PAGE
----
Section 107 contains a list of the various purposes for which the reproduction of a particular work may be considered “fair,” such as criticism, which is what Scans Daily was claiming to do, comment, news reporting, teaching, scholarship, and research. Section 107 also sets out four factors to be considered in determining whether or not a particular use is fair:
1. the purpose and character of the use, including whether such use is of commercial nature or is for nonprofit educational purposes;

In other words, if I use your copyrighted item, will I be profiting from it financially?
2. the nature of the copyrighted work;
Here’s an example. If I find a photograph of a cover of a record album and use it, there’s enough law out there that says that I’m PROBABLY safe. That is UNLESS that photo is “transformative” and captures the album cover in a new and artistic way.
3. amount and substantiality of the portion used in relation to the copyrighted work as a whole;
As librarians, we struggle with this all the time. A couple of pages is OK; a whole chapter? Well, how many chapters ARE there?
and
4. the effect of the use upon the potential market for or value of the copyrighted work.

In other words, if I use your copyrighted item, will you be suffering from it financially? It seems that the courts have leaned heavily on this fourth point in determining whether it’s “fair use”.

The distinction between “fair use” and infringement may be unclear and not easily defined. There is no specific number of words, lines, or notes that may safely be taken without permission. Acknowledging the source of the copyrighted material does not substitute for obtaining permission.
In my first year doing this blog, I did a series of pieces about a book by Sid Jacobson and Ernie Colon in which comic strips were done with a supposed African-American perspective. It was difficult to explain without showing specific examples. So I ended up actually showing about one panel in four. I felt a bit easier about this because, as far as I can ascertain, the book is out of print; certainly, I’ve never seen it on Amazon. Did I make the “right” decision concerning copyright? I dunno.

The 1961 Report of the Register of Copyrights on the General Revision of the U.S. Copyright Law cites examples of activities that courts have regarded as fair use: “quotation of excerpts in a review or criticism for purposes of illustration or comment; quotation of short passages in a scholarly or technical work, for illustration or clarification of the author’s observations; use in a parody of some of the content of the work parodied;
Parody, the stock in trade of MAD magazine, e.g., is a huge one, not previously mentioned.
summary of an address or article, with brief quotations, in a news report; reproduction by a library of a portion of a work to replace part of a damaged copy;
As a matter of fact, our library HAS done this, rarely.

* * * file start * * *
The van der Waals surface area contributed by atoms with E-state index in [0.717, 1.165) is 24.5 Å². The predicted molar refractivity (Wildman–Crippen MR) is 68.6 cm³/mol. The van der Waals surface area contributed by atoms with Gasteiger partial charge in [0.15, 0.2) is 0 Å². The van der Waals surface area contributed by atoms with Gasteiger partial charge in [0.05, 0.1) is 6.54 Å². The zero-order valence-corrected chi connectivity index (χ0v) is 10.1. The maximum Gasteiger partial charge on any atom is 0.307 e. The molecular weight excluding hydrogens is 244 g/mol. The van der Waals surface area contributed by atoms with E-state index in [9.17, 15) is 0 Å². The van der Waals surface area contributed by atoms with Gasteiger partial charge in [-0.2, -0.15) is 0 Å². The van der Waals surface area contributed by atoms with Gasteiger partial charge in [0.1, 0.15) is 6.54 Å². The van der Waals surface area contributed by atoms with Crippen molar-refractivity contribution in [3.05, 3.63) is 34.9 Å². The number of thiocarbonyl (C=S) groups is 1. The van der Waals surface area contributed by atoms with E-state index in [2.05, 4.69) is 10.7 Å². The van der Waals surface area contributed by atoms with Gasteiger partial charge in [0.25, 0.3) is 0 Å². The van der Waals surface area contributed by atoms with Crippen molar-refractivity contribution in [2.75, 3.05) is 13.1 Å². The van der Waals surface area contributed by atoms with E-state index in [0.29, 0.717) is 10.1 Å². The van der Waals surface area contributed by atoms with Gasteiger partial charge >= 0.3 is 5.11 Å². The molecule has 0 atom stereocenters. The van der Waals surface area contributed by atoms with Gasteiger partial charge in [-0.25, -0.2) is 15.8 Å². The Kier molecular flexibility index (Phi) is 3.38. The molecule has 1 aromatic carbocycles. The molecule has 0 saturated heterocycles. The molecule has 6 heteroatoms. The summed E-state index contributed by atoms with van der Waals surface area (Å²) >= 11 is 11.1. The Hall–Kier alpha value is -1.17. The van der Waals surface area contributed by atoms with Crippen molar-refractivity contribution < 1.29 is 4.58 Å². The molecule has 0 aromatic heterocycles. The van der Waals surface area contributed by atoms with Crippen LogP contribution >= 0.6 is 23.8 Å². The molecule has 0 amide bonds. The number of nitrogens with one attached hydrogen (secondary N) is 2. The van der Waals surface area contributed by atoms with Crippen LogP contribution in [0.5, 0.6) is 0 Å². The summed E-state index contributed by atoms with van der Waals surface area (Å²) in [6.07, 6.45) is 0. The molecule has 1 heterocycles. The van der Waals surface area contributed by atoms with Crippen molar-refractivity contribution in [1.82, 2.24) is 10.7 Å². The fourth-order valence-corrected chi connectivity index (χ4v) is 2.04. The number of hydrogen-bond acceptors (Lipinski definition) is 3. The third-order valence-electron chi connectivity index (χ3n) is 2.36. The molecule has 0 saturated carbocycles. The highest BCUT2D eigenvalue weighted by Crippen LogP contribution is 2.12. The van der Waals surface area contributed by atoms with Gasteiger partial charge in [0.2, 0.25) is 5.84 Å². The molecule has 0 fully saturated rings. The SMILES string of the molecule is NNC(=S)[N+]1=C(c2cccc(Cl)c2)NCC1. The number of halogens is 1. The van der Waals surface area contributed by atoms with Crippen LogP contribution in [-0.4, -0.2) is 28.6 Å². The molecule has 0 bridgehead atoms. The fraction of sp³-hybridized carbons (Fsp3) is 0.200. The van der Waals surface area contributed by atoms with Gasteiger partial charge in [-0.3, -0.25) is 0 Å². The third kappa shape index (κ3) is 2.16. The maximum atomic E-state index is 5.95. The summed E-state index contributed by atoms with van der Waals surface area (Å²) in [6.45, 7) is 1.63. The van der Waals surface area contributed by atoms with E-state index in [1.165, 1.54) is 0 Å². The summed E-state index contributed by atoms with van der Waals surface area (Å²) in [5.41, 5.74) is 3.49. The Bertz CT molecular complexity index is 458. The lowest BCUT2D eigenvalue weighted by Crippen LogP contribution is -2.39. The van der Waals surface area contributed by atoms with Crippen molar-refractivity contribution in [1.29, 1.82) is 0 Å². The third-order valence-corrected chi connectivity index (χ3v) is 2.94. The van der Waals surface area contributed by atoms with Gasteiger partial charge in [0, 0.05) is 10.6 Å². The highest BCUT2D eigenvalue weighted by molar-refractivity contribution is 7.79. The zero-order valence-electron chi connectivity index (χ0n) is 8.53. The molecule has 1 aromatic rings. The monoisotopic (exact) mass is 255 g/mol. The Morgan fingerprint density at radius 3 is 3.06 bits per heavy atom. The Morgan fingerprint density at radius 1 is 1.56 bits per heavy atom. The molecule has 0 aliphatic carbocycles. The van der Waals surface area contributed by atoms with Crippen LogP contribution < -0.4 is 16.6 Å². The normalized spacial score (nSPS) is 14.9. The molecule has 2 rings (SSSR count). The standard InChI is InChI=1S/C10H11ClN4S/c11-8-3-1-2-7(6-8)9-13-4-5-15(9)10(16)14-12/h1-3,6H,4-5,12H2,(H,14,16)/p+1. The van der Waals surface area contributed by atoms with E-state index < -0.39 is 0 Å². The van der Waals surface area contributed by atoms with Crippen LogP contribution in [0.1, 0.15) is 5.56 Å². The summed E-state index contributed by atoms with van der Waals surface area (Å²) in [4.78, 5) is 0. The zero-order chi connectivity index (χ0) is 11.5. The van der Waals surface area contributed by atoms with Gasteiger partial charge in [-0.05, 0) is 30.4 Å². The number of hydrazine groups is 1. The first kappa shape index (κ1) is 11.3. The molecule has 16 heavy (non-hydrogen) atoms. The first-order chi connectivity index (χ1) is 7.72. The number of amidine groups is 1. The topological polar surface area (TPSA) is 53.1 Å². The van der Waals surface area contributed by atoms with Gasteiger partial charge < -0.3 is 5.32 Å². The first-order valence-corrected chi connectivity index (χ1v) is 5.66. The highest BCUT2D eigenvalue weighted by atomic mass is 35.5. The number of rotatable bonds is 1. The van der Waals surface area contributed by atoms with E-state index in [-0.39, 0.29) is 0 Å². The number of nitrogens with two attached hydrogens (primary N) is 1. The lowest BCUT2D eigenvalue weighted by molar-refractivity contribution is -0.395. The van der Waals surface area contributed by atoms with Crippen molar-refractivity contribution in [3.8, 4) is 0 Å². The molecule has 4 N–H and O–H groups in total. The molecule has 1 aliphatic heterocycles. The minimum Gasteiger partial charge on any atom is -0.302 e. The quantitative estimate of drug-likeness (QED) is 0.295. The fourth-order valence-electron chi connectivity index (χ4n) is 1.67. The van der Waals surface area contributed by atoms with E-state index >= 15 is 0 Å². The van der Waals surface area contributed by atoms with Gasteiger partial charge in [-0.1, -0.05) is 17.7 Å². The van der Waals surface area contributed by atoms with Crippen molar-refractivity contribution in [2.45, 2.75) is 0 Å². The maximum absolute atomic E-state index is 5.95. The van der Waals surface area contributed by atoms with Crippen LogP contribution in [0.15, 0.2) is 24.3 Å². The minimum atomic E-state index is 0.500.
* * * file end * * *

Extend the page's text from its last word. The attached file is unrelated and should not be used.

reproduction by a teacher or student of a small part of a work to illustrate a lesson;
Elsewhere in copyright law, there’s the mention of “spontaneity”. Let’s say you’re a teacher and you happen across an article in a magazine you thought would illustrate the lesson plan. You might make the case for making 20 copies of the article. Say, though, it’s next semester; deciding to copy that same article would hardly be considered spontaneous.
reproduction of a work in legislative or judicial proceedings or reports; incidental and fortuitous reproduction, in a newsreel or broadcast, of a work located in the scene of an event being reported.”

Copyright protects the particular way an author has expressed himself; it does not extend to any ideas, systems, or factual information conveyed in the work.
So a second book on the same historical event as the first is not in violation of copyright unless the second book substantially lifts the WORDS used to describe the event.

The safest course is always to get permission from the copyright owner before using copyrighted material. The Copyright Office cannot give this permission.
I was surprised to get in a discussion with a librarian about the AP copyright infringement case over Obama’s image. She thought Shepard Fairey should have sought permission from the AP to use the picture. I, having worked with artists, tend to see the work as transformative, tend to side with Fairey. (She also thinks Fairey is arrogant, which is probably true, but irrelevant.) I suspect it would be less of an issue had Fairey not been making lots of money from the image.

When it is impracticable to obtain permission, use of copyrighted material should be avoided unless the doctrine of “fair use” would clearly apply to the situation.
Except that this document has already stated that when fair use would “clearly apply” does not exist.
The Copyright Office can neither determine if a certain use may be considered “fair” nor advise on possible copyright violations. If there is any doubt, it is advisable to consult an attorney.
Thus keeping attorneys employed for another generation.

ROG